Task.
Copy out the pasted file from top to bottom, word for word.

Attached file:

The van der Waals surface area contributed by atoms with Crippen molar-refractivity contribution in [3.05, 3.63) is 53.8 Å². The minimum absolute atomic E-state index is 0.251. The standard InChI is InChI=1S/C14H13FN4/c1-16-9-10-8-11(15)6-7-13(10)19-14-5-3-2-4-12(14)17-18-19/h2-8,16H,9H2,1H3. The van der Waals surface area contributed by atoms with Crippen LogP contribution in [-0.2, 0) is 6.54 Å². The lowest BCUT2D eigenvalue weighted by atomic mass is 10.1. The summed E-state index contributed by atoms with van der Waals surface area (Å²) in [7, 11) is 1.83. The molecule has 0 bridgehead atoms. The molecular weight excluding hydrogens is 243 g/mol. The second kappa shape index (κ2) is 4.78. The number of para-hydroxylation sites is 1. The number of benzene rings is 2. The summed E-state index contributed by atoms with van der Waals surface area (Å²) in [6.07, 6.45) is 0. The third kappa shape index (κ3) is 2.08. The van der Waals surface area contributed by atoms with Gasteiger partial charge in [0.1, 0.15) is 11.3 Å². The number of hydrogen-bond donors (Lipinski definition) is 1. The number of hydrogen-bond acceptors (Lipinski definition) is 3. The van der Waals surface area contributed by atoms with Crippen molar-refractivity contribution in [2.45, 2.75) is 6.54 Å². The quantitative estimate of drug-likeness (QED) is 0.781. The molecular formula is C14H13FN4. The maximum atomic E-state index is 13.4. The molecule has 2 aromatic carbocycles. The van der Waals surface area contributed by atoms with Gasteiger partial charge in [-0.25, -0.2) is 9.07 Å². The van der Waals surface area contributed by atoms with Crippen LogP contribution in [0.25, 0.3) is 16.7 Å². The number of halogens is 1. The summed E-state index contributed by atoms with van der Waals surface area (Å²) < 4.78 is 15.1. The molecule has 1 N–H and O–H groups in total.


The van der Waals surface area contributed by atoms with Crippen molar-refractivity contribution in [3.05, 3.63) is 53.8 Å². The minimum absolute atomic E-state index is 0.251. The standard InChI is InChI=1S/C14H13FN4/c1-16-9-10-8-11(15)6-7-13(10)19-14-5-3-2-4-12(14)17-18-19/h2-8,16H,9H2,1H3. The van der Waals surface area contributed by atoms with Crippen LogP contribution in [-0.2, 0) is 6.54 Å². The lowest BCUT2D eigenvalue weighted by atomic mass is 10.1. The summed E-state index contributed by atoms with van der Waals surface area (Å²) in [7, 11) is 1.83. The molecule has 0 bridgehead atoms. The molecular weight excluding hydrogens is 243 g/mol. The second kappa shape index (κ2) is 4.78. The number of para-hydroxylation sites is 1. The number of benzene rings is 2. The summed E-state index contributed by atoms with van der Waals surface area (Å²) in [6.07, 6.45) is 0. The third kappa shape index (κ3) is 2.08. The van der Waals surface area contributed by atoms with Gasteiger partial charge in [0.1, 0.15) is 11.3 Å². The number of hydrogen-bond donors (Lipinski definition) is 1. The number of hydrogen-bond acceptors (Lipinski definition) is 3. The van der Waals surface area contributed by atoms with Crippen molar-refractivity contribution in [2.45, 2.75) is 6.54 Å². The quantitative estimate of drug-likeness (QED) is 0.781. The molecular formula is C14H13FN4. The maximum atomic E-state index is 13.4. The molecule has 2 aromatic carbocycles. The van der Waals surface area contributed by atoms with Gasteiger partial charge in [-0.25, -0.2) is 9.07 Å². The van der Waals surface area contributed by atoms with Crippen LogP contribution in [0.25, 0.3) is 16.7 Å². The number of halogens is 1. The summed E-state index contributed by atoms with van der Waals surface area (Å²) < 4.78 is 15.1. The molecule has 1 N–H and O–H groups in total.